How Did Metallica Make Such a Big Impact with Their Logo Since Their Very First Show?
To understand why this logo became one of the most popular since its creation until today, it is necessary to delve a little bit into the time in which this and many other bands of different musical genres emerged. Decades before Metallica existed, many bands had the need to give a little more identity to their image. As graphic designers at that time did not have technological support like the current one, lettering became very fashionable. It was quite usual to see the names of bands written freehand with calligraphy that attracted attention for being quite beautiful and simple. This style of logos became very popular in the pop genre. It was not until the ’70s that rock began to be grounded in the music industry. Although lettering was still in force, many bands and artists decided to incorporate some elements of those elements into their logos, such as less curved letters. In fact, these became very pointed and perhaps matched the sounds of electric guitars, which are a characteristic instrument of the genre.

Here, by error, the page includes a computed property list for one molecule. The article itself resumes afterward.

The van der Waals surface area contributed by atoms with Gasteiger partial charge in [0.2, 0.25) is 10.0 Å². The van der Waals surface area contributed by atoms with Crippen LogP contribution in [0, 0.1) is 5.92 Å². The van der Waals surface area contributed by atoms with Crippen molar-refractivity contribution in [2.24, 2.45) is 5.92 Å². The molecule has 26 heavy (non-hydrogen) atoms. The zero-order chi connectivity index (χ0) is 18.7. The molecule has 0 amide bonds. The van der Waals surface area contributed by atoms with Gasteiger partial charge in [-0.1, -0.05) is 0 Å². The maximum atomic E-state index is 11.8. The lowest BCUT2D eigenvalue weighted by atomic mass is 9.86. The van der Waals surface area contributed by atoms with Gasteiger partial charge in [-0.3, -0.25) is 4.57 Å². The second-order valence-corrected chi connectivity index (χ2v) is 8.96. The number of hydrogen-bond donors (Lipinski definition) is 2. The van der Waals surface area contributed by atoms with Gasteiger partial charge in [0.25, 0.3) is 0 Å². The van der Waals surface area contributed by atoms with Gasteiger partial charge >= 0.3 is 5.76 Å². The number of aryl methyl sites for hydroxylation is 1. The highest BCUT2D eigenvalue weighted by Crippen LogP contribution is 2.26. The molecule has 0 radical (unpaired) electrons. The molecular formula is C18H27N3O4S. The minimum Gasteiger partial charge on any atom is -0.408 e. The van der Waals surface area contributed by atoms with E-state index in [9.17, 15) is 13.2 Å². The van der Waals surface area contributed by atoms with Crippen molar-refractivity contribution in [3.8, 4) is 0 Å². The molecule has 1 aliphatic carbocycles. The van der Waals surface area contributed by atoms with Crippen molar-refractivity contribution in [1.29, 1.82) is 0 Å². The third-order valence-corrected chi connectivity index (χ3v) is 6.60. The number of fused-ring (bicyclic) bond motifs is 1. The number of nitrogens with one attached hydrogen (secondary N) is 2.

During later years, other genres began to emerge. Thrash and heavy metal dominated the scene, paving the way for the biggest bands to become known, and Metallica was one of these bands. By the ’80s, young people felt much more identified with different musical genres, so the trend of wearing t-shirts with printed logos of their favorite bands became very popular. From that moment on, many bands felt the need to create original logos that could appeal to their fans and be easily recognizable at the same time.
Although the creator and frontman of Metallica did not give a specific reason to explain the origin of the band’s logo, it is evident that, like most bands at that time, he wanted his design to be easy to recognize while being able to encapsulate a bit of what metal was at that time. The band’s name, coupled with their powerful sound, made the design very well-received. This relationship between the logo branding and the music itself made the fans feel proud to belong to this musical movement they identified with.